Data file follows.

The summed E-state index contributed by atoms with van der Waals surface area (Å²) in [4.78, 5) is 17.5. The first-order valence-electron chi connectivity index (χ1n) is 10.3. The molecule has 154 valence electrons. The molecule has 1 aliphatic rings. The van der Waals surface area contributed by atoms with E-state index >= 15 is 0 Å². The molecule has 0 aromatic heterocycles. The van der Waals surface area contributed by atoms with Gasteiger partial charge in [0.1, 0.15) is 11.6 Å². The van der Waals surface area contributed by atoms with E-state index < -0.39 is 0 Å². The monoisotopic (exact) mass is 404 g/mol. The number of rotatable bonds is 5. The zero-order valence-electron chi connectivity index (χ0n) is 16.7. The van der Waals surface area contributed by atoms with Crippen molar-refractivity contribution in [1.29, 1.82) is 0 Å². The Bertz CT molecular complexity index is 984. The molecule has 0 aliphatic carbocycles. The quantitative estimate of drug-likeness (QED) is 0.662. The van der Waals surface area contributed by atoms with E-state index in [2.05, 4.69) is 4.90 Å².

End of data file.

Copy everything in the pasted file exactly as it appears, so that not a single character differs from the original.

The summed E-state index contributed by atoms with van der Waals surface area (Å²) in [4.78, 5) is 17.5. The first-order valence-electron chi connectivity index (χ1n) is 10.3. The molecule has 154 valence electrons. The molecule has 1 aliphatic rings. The van der Waals surface area contributed by atoms with E-state index >= 15 is 0 Å². The molecule has 0 aromatic heterocycles. The van der Waals surface area contributed by atoms with Gasteiger partial charge in [0.1, 0.15) is 11.6 Å². The van der Waals surface area contributed by atoms with E-state index < -0.39 is 0 Å². The monoisotopic (exact) mass is 404 g/mol. The number of rotatable bonds is 5. The zero-order valence-electron chi connectivity index (χ0n) is 16.7. The van der Waals surface area contributed by atoms with Crippen molar-refractivity contribution in [1.29, 1.82) is 0 Å². The Bertz CT molecular complexity index is 984. The molecule has 0 aliphatic carbocycles. The quantitative estimate of drug-likeness (QED) is 0.662. The van der Waals surface area contributed by atoms with E-state index in [2.05, 4.69) is 4.90 Å².